• Test execution and results - Generally, there are two types of PowerShell testing; unit and integration testing. Unit testing tests the code execution in small bits, while integration testing tests for the end result in modules.

 

 

Best practices for PowerShell testing

It's important to thoroughly test your code both manually and automatically before releasing them to the end user. Automated tests ensure that your code is consistent, while manual testing can be used alongside automated test results to catch any other potential issues that may not have been evident in an automated test. It is automated testing that PowerShell helps you tackle.

 

Regardless, developers need to create the baseline scripts before the actual testing phase. That said, here are the best practices for testing in PowerShell:

 

 

  • Use comments to explain your code but don't overuse them

    Comments in programming make your code easier to understand. But overusing them paints a completely different picture. Most developers will agree that you shouldn't use more than two or three comments in a single block of code.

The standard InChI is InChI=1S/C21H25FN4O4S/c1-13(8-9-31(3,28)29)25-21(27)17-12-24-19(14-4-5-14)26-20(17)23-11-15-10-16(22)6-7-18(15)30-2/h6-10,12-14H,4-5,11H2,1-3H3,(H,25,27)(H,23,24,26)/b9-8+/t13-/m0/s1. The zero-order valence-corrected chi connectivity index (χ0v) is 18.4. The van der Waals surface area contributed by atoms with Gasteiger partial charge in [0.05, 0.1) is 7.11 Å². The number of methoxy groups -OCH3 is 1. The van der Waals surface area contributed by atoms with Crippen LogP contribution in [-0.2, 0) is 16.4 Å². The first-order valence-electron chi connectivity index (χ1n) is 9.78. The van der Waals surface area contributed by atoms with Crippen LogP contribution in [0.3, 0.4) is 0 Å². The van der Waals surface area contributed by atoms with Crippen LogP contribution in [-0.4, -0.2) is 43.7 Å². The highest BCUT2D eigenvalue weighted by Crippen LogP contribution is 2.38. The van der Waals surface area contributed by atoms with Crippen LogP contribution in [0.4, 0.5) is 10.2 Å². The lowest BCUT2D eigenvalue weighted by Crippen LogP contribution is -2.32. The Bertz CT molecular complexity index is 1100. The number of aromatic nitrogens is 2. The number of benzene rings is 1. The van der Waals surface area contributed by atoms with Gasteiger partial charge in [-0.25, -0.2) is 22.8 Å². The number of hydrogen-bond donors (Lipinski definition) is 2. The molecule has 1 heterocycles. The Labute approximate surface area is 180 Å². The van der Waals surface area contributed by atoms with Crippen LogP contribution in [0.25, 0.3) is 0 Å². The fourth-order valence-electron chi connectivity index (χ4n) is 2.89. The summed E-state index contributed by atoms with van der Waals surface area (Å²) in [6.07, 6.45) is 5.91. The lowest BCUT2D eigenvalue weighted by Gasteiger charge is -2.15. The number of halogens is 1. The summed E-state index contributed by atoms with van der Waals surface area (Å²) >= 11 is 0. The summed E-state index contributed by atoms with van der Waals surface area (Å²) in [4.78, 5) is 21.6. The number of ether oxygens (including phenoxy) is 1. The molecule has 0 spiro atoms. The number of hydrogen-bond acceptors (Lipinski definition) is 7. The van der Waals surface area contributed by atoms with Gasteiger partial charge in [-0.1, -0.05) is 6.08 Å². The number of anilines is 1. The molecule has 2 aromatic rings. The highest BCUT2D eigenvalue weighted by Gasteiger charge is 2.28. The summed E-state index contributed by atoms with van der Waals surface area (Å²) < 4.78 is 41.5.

Anything beyond this will make the code unreadable and uncertain, and other developers will likely lose trust in it. A good practice is to use one or two comments to break down a complicated block so fellow developers and testers understand why you implemented it.
  • Leverage more advanced script editors such as VS Code - avoid Notepad++

    When writing your code, it's important to leverage the power of a more advanced tool like VS Code, which tracks changes and detects errors faster than Notepad++. Code written on Notepad ++ can appear disoriented and full of errors since the application offers limited editing features to arrange and indent your code in an easy-to-understand format.
  • Use full cmdlet names instead of aliases

    One of PowerShell’s most popular features is the cmdlets, which are summoned into action by their unique names. Aliases are alternative names for cmdlets, but they can be problematic with testers who have no idea what they mean.

    When writing/pasting your code on the PowerShell script editor, you should use full cmdlet names instead of aliases. Using aliases may lead to errors and unexpected results. It can make your code harder to understand, hence unreliable in the eyes of other testers.